• Aéropostale Bankruptcy Court Denies Motion to Equitably Subordinate or Recharacterize Secured Lenders’ Claims or to Limit Lenders’ Credit Bidding Rights
  • December 22, 2016 | Author: Brad B. Erens
  • Law Firm: Jones Day - Chicago Office
  • Secured lenders have welcomed a ruling recently handed down by the U.S. Bankruptcy Court for the Southern District of New York in the chapter 11 cases of Aéropostale, Inc., and its affiliates (collectively, “Aéropostale”). In In re Aéropostale, Inc., 2016 BL 279439 (Bankr. S.D.N.Y. Aug. 26, 2016), bankruptcy judge Sean H. Lane denied motions by Aéropostale to: (i) equitably subordinate the secured claims of term lenders that were affiliated with a private equity sponsor; (ii) limit the lenders’ ability to credit bid their secured claim in a bankruptcy sale of the company; and (iii) recharacterize the lenders’ $150 million secured claim as an equity investment.

    Equitable Subordination

    Equitable subordination is a remedy developed under common law prior to the enactment of the current Bankruptcy Code to remedy misconduct that results in injury to creditors or shareholders. It is expressly recognized in section 510(c) of the Bankruptcy Code, which provides that the bankruptcy court may, “under principles of equitable subordination, subordinate for purposes of distribution all or part of an allowed claim to all or part of another allowed claim or all or part of an allowed interest to all or part of another allowed interest.” However, the statute explains neither the equitable subordination theory nor the standard that should be used to apply it.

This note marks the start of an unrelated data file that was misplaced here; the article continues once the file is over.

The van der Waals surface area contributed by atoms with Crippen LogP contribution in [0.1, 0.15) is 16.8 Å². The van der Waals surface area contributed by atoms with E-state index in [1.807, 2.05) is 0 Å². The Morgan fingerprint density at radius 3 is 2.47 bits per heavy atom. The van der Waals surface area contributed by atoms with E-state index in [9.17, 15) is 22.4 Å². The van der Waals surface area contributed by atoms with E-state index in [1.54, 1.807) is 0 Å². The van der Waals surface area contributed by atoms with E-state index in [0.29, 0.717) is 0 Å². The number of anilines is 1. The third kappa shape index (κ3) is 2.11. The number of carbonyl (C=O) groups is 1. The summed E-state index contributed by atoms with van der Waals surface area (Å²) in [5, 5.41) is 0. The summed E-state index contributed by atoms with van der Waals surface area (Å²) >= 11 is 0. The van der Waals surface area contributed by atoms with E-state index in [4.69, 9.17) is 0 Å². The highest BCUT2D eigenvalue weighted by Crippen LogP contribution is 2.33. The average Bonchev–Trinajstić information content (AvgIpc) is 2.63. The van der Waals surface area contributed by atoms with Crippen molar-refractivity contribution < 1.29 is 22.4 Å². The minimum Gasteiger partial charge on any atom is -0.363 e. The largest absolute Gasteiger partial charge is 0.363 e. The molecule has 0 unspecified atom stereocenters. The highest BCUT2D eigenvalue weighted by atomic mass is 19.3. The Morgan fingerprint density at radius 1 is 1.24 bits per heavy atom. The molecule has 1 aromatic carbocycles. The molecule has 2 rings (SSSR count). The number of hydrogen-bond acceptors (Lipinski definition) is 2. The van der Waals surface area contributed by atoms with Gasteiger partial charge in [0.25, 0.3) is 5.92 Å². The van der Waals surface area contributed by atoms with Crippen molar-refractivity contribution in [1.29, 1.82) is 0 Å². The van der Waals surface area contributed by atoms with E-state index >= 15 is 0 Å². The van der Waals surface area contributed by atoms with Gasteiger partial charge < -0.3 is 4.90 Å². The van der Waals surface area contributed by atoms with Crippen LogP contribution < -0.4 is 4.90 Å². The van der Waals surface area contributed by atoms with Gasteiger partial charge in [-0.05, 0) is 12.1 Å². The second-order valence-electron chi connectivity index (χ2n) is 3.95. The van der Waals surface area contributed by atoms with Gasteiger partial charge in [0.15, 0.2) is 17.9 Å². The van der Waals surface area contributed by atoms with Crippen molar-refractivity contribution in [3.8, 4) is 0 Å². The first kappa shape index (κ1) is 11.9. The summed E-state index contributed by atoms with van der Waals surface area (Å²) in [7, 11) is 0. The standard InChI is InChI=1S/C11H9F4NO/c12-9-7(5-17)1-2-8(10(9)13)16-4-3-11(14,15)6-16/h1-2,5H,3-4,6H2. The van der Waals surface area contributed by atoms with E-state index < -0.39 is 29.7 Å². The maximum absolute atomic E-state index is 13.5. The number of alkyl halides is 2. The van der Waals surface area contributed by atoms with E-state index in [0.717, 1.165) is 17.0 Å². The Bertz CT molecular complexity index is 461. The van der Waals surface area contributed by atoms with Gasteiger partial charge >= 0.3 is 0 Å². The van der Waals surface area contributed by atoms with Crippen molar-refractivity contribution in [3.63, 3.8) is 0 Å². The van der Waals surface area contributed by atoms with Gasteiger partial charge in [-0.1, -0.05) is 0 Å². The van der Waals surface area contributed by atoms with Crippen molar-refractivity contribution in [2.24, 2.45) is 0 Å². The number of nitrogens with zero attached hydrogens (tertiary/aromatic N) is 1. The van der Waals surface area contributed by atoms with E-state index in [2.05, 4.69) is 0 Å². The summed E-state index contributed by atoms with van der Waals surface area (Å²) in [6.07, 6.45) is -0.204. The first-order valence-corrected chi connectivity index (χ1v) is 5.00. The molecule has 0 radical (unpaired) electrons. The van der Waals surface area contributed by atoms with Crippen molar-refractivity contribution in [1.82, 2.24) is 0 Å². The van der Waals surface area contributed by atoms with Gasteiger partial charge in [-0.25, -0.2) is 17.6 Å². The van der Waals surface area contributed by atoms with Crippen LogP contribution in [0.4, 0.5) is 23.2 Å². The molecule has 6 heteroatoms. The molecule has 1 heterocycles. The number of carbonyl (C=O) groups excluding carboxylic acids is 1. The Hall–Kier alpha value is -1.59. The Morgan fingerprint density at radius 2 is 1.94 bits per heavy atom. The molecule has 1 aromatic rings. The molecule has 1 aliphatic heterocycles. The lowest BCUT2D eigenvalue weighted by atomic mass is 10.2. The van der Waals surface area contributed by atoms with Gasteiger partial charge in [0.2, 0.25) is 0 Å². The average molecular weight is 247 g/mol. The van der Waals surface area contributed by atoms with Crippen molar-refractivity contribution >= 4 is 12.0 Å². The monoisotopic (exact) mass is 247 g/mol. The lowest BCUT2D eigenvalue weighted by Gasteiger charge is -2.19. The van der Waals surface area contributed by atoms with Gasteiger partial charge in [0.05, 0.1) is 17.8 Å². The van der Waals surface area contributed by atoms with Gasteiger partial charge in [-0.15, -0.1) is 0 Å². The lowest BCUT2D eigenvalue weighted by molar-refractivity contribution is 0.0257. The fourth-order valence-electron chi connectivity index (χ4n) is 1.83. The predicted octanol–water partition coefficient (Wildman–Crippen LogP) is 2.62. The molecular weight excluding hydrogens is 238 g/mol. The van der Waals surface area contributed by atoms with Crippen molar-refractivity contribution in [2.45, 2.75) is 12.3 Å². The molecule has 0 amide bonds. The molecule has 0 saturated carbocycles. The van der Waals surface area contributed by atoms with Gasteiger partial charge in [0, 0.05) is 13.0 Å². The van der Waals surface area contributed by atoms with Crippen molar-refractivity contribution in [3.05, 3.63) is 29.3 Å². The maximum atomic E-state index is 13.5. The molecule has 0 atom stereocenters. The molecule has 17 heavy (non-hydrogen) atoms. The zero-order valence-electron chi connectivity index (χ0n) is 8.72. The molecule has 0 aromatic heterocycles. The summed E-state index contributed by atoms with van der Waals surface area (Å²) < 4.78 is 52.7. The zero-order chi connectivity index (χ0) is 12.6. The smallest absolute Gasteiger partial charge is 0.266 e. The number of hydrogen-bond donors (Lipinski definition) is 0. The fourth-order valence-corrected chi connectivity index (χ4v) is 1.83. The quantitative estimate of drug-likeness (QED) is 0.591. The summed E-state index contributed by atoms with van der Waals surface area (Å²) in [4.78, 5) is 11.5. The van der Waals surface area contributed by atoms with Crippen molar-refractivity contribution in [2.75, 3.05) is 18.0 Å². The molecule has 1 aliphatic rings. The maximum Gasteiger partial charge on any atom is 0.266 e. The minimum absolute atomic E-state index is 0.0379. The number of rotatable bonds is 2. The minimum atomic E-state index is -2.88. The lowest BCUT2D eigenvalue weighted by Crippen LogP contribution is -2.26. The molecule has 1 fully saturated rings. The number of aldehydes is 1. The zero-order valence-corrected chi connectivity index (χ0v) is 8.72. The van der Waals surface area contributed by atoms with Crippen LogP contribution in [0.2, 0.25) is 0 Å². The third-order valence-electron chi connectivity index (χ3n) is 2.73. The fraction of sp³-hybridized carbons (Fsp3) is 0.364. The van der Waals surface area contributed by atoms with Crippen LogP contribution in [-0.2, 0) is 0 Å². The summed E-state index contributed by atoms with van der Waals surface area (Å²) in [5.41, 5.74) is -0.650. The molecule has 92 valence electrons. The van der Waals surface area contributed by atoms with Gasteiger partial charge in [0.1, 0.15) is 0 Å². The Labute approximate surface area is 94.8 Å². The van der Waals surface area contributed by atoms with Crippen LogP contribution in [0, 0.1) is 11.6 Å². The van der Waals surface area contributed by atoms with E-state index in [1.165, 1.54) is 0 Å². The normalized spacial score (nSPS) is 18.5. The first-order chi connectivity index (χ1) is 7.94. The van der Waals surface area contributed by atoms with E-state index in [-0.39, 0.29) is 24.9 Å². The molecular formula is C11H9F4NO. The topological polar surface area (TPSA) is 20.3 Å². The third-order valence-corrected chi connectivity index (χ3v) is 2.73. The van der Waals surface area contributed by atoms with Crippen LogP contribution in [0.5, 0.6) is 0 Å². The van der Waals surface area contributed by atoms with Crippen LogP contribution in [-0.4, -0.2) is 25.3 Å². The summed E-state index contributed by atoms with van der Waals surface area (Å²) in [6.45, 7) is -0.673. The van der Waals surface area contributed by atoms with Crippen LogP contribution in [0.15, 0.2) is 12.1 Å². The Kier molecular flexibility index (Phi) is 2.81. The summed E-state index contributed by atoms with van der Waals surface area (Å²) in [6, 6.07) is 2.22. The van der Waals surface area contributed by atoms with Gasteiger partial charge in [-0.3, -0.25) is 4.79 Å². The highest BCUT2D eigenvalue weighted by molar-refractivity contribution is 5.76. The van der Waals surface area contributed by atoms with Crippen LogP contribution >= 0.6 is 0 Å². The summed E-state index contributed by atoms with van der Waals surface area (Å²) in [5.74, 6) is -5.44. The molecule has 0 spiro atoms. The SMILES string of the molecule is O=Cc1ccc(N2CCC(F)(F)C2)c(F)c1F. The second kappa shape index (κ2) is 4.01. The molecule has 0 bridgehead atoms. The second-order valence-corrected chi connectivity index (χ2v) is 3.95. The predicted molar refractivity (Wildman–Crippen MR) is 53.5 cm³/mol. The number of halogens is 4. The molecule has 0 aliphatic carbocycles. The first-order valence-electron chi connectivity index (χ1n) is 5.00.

In In re Mobile Steel Co., 563 F.2d 692 (5th Cir. 1977), the Fifth Circuit articulated what has become the most commonly accepted standard for equitable subordination of a claim. Under this standard, a claim can be subordinated if the claimant engaged in some type of inequitable conduct that resulted in injury to creditors (or conferred an unfair advantage on the claimant) and if equitable subordination of the claim is consistent with the provisions of the Bankruptcy Code. Courts have refined the test to account for special circumstances. For example, many courts make a distinction between insiders (e.g., corporate fiduciaries) and noninsiders in assessing the level of misconduct necessary to warrant subordination. See generally Collier on Bankruptcy ¶ 510.0[2] (16th ed. 2016).

    Recharacterization

    A related but distinct remedy is “recharacterization.” Like equitable subordination, the power to treat a debt as if it were actually an equity interest is derived from principles of equity. It emanates from the bankruptcy court’s power to ignore the form of a transaction and give effect to its substance. However, because the Bankruptcy Code does not expressly empower a bankruptcy court to recharacterize debt as equity, some courts disagree as to whether they have the authority to do so and, if so, the source of such authority.

    Four circuits have held that a bankruptcy court’s power to recharacterize debt derives from the broad equitable powers set forth in section 105(a) of the Bankruptcy Code, which provides that “[t]he court may issue any order, process, or judgment that is necessary or appropriate to carry out the provisions of [the Bankruptcy Code].” See Committee of Unsecured Creditors for Dornier Aviation (North America), Inc., 453 F.3d 225 (4th Cir. 2006); Cohen v. KB Mezzanine Fund, II, LP (In re SubMicron Systems Corp.), 432 F.3d 448 (3d Cir. 2006); Sender v. Bronze Group, Ltd. (In re Hedged-Invs. Assocs., Inc.), 380 F.3d 1292 (10th Cir. 2004); Bayer Corp. v. MascoTech, Inc. (In re AutoStyle Plastics, Inc.), 269 F.3d 726 (6th Cir. 2001).

    The Fifth and Ninth Circuits have taken a different approach, holding instead that section 502(b)(1) of the Bankruptcy Code, which provides in relevant part that “the court . . . shall allow [a] claim . . . except to the extent that . . . such claim is unenforceable against the debtor and property of the debtor, under any agreement or applicable law,” is the proper statutory authority for recharacterization. See Grossman v. Lothian Oil Inc. (In re Lothian Oil Inc.), 650 F.3d 539 (5th Cir. 2011); Official Comm. of Unsecured Creditors v. Hancock Park Capital II, L.P. (In re Fitness Holdings Int’l, Inc.), 714 F.3d 1141 (9th Cir. 2013).